Combating people smuggling

Central government uses various measures to combat people smuggling. These include operating a specialised team to investigate people smugglers and introducing more severe criminal penalties.

People smuggling

People smuggling is a growing problem. People smugglers take advantage of migrants’ desperation, charging them huge sums of money to smuggle them into the Netherlands or other European Union (EU) member states. Migrants’ lives and health are often put at risk in the process.

Investigative measures

The following measures are designed to improve the government’s ability to investigate people smugglers:

  • A new joint team to combat people smuggling (GMST) has been set up. The team consists of representatives of:
    • Public Prosecution Service (OM)
    • Royal Military and Border Police (KMAR)
    • National Police
    • Immigration and Naturalisation Service (IND)
    • Central Agency for the Reception of Asylum Seekers (COA)
    • Expertise Centre on Human Trafficking and People Smuggling (EMM)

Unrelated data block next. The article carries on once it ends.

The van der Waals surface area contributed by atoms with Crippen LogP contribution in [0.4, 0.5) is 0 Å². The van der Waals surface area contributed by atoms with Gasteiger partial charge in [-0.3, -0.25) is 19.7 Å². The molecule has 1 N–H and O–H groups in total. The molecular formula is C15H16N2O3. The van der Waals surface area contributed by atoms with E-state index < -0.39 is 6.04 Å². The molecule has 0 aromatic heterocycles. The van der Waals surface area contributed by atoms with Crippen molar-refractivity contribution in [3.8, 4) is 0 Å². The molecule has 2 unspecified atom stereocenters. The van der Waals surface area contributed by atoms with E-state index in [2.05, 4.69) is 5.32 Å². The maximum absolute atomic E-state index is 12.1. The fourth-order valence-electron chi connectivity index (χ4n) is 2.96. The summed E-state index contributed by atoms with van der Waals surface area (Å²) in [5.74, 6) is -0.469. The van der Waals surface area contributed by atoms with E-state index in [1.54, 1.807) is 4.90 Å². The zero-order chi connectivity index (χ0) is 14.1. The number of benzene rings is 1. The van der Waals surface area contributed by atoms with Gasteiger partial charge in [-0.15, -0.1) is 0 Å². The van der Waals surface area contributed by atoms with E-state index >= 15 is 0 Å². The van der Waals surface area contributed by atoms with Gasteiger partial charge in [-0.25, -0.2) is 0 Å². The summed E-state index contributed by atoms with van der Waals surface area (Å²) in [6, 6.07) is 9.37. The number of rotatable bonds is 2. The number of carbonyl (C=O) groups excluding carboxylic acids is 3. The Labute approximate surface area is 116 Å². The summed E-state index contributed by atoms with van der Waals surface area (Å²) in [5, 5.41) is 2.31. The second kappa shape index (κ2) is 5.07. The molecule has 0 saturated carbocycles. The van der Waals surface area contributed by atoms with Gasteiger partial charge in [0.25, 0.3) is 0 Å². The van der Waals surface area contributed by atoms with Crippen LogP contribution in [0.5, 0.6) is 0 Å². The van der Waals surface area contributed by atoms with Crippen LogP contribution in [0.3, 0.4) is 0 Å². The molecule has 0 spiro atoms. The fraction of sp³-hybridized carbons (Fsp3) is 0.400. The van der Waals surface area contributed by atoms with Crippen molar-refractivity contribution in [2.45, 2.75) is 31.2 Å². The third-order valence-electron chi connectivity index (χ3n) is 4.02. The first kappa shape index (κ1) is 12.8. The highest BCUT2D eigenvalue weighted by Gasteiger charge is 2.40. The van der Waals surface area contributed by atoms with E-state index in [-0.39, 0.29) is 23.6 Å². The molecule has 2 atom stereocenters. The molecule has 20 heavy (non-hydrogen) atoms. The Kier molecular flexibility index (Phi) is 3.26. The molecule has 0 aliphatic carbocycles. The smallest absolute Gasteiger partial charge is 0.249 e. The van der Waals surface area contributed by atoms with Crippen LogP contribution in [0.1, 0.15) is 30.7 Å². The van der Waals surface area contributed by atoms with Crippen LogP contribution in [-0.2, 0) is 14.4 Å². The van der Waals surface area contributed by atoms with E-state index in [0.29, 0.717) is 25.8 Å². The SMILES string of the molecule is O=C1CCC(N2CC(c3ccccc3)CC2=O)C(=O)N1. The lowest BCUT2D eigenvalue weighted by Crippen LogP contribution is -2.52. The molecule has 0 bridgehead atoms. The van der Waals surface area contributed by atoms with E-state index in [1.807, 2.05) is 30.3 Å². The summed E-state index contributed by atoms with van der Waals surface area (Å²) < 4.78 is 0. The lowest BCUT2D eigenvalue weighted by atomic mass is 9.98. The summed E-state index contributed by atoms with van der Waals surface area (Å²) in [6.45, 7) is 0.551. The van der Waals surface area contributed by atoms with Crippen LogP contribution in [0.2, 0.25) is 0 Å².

• National Coordinator for Security and Counterterrorism (NCTV)
  • Random border checks conducted by KMAR’s Mobile Security Monitoring Operations team. These checks take place on highways, at airports, on international trains and at maritime border crossings.
  • A network of liaison officers from the police, KMAR and OM, working with counterparts both within and outside Europe. This collaboration ensures information about smuggling networks can be shared rapidly, and it bolsters efforts at EU and international level to investigate and prosecute people smugglers and their organisations.

More severe penalties for people smugglers

On 1 July 2016, the maximum prison sentence for people smuggling was raised. People smugglers now face a minimum of 6 years and a maximum of 18 years in prison.

The difference between human trafficking and people smuggling

People smuggling is not the same as human trafficking, though they often occur in combination. Here are the two important differences:

  • In the case of people smuggling, migrants consciously choose to deal with a smuggler. They don’t know whether the smuggler will treat them badly. Human traffickers, on the other hand, trade in human beings – often women – using threats and violence. They often force victims into prostitution or exploitative labour situations.
  • People smuggling always involves transporting migrants over the border to another country. But human trafficking can also take place within a country’s borders.